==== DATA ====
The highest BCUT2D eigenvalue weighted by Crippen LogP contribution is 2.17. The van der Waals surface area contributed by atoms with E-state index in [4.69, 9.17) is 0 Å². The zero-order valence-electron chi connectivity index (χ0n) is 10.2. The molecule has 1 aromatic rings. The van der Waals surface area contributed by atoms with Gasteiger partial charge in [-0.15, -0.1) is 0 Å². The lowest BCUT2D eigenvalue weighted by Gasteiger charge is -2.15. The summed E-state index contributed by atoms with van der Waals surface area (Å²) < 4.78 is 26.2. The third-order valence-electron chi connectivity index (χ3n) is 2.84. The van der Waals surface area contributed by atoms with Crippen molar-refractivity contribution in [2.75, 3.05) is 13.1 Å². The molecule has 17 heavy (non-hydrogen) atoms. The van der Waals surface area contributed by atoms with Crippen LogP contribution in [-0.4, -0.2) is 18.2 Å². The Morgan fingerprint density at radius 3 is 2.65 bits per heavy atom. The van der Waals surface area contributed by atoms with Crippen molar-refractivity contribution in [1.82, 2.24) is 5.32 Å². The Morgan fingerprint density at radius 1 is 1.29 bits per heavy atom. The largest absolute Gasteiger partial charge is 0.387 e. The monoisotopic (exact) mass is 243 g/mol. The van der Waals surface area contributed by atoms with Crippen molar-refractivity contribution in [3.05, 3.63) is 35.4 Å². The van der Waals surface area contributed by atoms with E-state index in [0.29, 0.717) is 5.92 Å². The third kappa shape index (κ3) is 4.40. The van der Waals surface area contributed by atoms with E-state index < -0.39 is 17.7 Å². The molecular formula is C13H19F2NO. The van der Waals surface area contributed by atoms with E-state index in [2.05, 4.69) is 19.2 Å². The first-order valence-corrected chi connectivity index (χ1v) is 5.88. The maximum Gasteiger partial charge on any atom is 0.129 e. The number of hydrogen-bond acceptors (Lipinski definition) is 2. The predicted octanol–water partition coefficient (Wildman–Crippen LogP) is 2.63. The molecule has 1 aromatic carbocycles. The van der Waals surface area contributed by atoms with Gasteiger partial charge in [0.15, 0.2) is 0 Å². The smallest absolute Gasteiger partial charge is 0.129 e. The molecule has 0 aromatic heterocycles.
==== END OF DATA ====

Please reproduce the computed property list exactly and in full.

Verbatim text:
The highest BCUT2D eigenvalue weighted by Crippen LogP contribution is 2.17. The van der Waals surface area contributed by atoms with E-state index in [4.69, 9.17) is 0 Å². The zero-order valence-electron chi connectivity index (χ0n) is 10.2. The molecule has 1 aromatic rings. The van der Waals surface area contributed by atoms with Gasteiger partial charge in [-0.15, -0.1) is 0 Å². The lowest BCUT2D eigenvalue weighted by Gasteiger charge is -2.15. The summed E-state index contributed by atoms with van der Waals surface area (Å²) < 4.78 is 26.2. The third-order valence-electron chi connectivity index (χ3n) is 2.84. The van der Waals surface area contributed by atoms with Crippen molar-refractivity contribution in [2.75, 3.05) is 13.1 Å². The molecule has 17 heavy (non-hydrogen) atoms. The van der Waals surface area contributed by atoms with Crippen LogP contribution in [-0.4, -0.2) is 18.2 Å². The Morgan fingerprint density at radius 3 is 2.65 bits per heavy atom. The van der Waals surface area contributed by atoms with Crippen molar-refractivity contribution in [1.82, 2.24) is 5.32 Å². The Morgan fingerprint density at radius 1 is 1.29 bits per heavy atom. The largest absolute Gasteiger partial charge is 0.387 e. The monoisotopic (exact) mass is 243 g/mol. The van der Waals surface area contributed by atoms with Crippen molar-refractivity contribution in [3.05, 3.63) is 35.4 Å². The van der Waals surface area contributed by atoms with E-state index in [0.29, 0.717) is 5.92 Å². The third kappa shape index (κ3) is 4.40. The van der Waals surface area contributed by atoms with E-state index < -0.39 is 17.7 Å². The molecular formula is C13H19F2NO. The van der Waals surface area contributed by atoms with E-state index in [2.05, 4.69) is 19.2 Å². The first-order valence-corrected chi connectivity index (χ1v) is 5.88. The maximum Gasteiger partial charge on any atom is 0.129 e. The number of hydrogen-bond acceptors (Lipinski definition) is 2. The predicted octanol–water partition coefficient (Wildman–Crippen LogP) is 2.63. The molecule has 1 aromatic carbocycles. The van der Waals surface area contributed by atoms with Gasteiger partial charge in [0.15, 0.2) is 0 Å². The smallest absolute Gasteiger partial charge is 0.129 e. The molecule has 0 aromatic heterocycles.